(Fremont County, WY) – Wyoming remains free of invasive mussels after a challenging year protecting the state from aquatic invasive species, according to a press release from the Wyoming Game and Fish Department.
Over the summer season, Wyoming Game and Fish Department watercraft check stations inspected more than 68,000 boats across the state to protect Wyoming’s waters from invasive aquatic plants and animals.
Game and Fish personnel decontaminated 924 boats, and inspectors found live mussels on two. It’s the highest number of decontaminations ever since the AIS program was established in 2010 by the State Legislature and the first time live mussels were found on boats at Wyoming’s check stations.
“Checkstations were extremely busy in 2020, and we stayed that way in 2021,” said Josh Leonard, Game and Fish AIS coordinator. “It was another record-breaking year, but this time it was because we intercepted more risk.”
AIS check stations are regarded as the first line of defense against invasives entering the state or being spread between Wyoming’s waters. Those range from invasive plants like curly pondweed, which Wyoming does have, to species that the state has managed to keep out, like Asian carp and zebra or quagga mussels.
In Wyoming, the law requires any watercraft transported into the state from March 1 through Nov. 30 must undergo a mandatory inspection by an authorized inspector prior to launching. Any watercraft that has been in a water infested with zebra/quagga mussels within the last 30 days is required to undergo a mandatory inspection by an authorized inspector prior to launching during all months of the year. All watercraft must stop at any open watercraft check station on their route of travel, even if not intending to launch in Wyoming.
As more states and waters turn up with AIS, particularly mussels, the threat to Wyoming continues to swell. Decontaminations in 2021 were more than double the 480 conducted in 2019. In 2021, check station inspectors found mussels on 54 boats; in 2019 only 19 boats were intercepted with mussels.
While there’s a growing threat of AIS, Leonard said more public awareness of AIS, in general, led to increased compliance to stop at required watercraft check stations, and ultimately the record-breaking numbers. Leonard attributes that partially to a partnership with the Wyoming Department of Transportation to use highway signage reminding boaters to stop at check stations — flashing ALL BOATERS MUST STOP for most of the summer months.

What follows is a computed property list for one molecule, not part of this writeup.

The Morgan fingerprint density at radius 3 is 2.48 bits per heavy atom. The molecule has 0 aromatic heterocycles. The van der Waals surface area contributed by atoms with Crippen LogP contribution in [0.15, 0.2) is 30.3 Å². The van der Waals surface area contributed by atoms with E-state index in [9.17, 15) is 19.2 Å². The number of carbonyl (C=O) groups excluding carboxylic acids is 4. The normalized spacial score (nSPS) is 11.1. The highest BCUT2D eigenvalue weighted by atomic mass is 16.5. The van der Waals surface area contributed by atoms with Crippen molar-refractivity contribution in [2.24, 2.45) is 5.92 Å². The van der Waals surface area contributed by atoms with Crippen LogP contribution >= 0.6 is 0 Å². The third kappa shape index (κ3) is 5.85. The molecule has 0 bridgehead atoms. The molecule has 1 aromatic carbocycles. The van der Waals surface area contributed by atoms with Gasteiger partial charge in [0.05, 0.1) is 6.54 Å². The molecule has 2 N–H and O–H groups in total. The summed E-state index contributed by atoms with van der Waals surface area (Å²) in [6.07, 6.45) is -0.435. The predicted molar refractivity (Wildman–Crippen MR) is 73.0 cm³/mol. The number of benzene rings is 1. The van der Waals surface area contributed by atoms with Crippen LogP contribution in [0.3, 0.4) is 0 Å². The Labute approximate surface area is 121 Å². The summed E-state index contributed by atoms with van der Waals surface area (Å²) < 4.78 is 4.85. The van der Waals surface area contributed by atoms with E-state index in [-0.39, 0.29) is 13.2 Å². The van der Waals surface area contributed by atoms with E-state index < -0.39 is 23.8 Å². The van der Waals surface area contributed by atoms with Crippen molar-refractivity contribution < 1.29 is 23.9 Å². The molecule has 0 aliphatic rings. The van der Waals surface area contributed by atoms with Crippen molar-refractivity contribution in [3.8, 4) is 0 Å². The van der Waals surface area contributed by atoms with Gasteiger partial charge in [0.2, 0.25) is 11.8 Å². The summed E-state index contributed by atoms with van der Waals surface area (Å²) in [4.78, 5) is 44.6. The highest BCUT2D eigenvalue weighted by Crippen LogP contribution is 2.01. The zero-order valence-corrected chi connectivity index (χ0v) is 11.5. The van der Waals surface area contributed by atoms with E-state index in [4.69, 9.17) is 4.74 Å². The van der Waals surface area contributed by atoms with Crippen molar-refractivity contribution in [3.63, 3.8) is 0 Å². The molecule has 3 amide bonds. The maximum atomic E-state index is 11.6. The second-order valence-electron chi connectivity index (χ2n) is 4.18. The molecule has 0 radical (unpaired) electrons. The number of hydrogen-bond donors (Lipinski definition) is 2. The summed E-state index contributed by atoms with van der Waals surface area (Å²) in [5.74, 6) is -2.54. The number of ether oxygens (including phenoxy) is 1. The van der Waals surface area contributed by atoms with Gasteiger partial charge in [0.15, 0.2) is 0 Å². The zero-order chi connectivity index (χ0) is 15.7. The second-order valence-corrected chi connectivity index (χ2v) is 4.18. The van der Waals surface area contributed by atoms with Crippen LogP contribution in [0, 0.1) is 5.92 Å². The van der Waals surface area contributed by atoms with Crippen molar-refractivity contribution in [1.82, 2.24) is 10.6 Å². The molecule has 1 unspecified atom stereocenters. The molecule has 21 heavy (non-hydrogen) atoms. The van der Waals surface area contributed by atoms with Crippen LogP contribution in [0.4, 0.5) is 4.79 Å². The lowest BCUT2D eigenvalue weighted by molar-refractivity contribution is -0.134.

The other reason he suspects more adherence to the rules is due to the unfortunate identification of zebra mussels in moss balls, a popular aquarium plant, in pet stores this last spring. That discovery thrust AIS into the spotlight.
Game and Fish and the Wyoming Department of Agriculture led a Governor’s response team to remove moss balls from retail shelves, monitor municipal water treatment plants for traces of zebra mussel DNA and get the word out to Wyomingites to watch for AIS in their homes. Through a robust communications campaign, residents were encouraged to dispose of any moss balls they owned by boiling the plants and the tank water, and then pouring it outside on grass or soil.
“The outreach around moss balls and zebra mussels created a lot more awareness about the threat of AIS to our state,” Leonard said.
Invasive mussels are one of the most destructive forms of AIS and it is very unlikely to eradicate mussels once they are established in natural water. While the state was the most vulnerable it’s ever been to a mussel infestation, Wyoming remains free of zebra and quagga mussels.
Game and Fish monitors for mussels and other invasives by sampling 20 waters twice per year and an additional 50 waters once per year. This year, municipal water testing was also added to that list to make sure mussels didn’t find their way into pipes from aquariums. The department also finalized rapid response plans in 2021 to quickly respond if mussels are ever found in the state’s 23 most vulnerable natural waters.
“There’s still a place in the United States that doesn’t have mussels — it’s Wyoming — and we’re doing all we can to keep it that way, with inspectors working very hard to keep AIS out.” Leonard said. “Wyoming has wonderful, diverse water resources, and we need to protect them.”